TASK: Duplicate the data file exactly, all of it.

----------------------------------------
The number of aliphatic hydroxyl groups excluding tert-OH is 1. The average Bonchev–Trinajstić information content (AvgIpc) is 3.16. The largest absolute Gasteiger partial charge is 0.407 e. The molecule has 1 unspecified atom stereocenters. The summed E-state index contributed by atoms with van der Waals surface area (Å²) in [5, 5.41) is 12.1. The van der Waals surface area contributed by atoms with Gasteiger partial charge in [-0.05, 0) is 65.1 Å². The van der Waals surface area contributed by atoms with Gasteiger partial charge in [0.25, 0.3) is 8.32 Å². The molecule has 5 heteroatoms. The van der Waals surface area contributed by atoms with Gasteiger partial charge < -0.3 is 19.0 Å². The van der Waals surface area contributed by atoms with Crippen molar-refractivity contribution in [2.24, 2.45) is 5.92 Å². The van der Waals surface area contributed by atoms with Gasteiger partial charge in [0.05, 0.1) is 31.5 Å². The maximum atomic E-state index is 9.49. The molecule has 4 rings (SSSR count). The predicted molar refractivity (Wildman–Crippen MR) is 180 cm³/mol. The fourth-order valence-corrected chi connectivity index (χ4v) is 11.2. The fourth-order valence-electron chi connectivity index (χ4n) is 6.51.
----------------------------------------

The number of aliphatic hydroxyl groups excluding tert-OH is 1. The average Bonchev–Trinajstić information content (AvgIpc) is 3.16. The largest absolute Gasteiger partial charge is 0.407 e. The molecule has 1 unspecified atom stereocenters. The summed E-state index contributed by atoms with van der Waals surface area (Å²) in [5, 5.41) is 12.1. The van der Waals surface area contributed by atoms with Gasteiger partial charge in [-0.05, 0) is 65.1 Å². The van der Waals surface area contributed by atoms with Gasteiger partial charge in [0.25, 0.3) is 8.32 Å². The molecule has 5 heteroatoms. The van der Waals surface area contributed by atoms with Gasteiger partial charge < -0.3 is 19.0 Å². The van der Waals surface area contributed by atoms with Crippen molar-refractivity contribution in [2.24, 2.45) is 5.92 Å². The van der Waals surface area contributed by atoms with Gasteiger partial charge in [0.05, 0.1) is 31.5 Å². The maximum atomic E-state index is 9.49. The molecule has 4 rings (SSSR count). The predicted molar refractivity (Wildman–Crippen MR) is 180 cm³/mol. The fourth-order valence-corrected chi connectivity index (χ4v) is 11.2. The fourth-order valence-electron chi connectivity index (χ4n) is 6.51.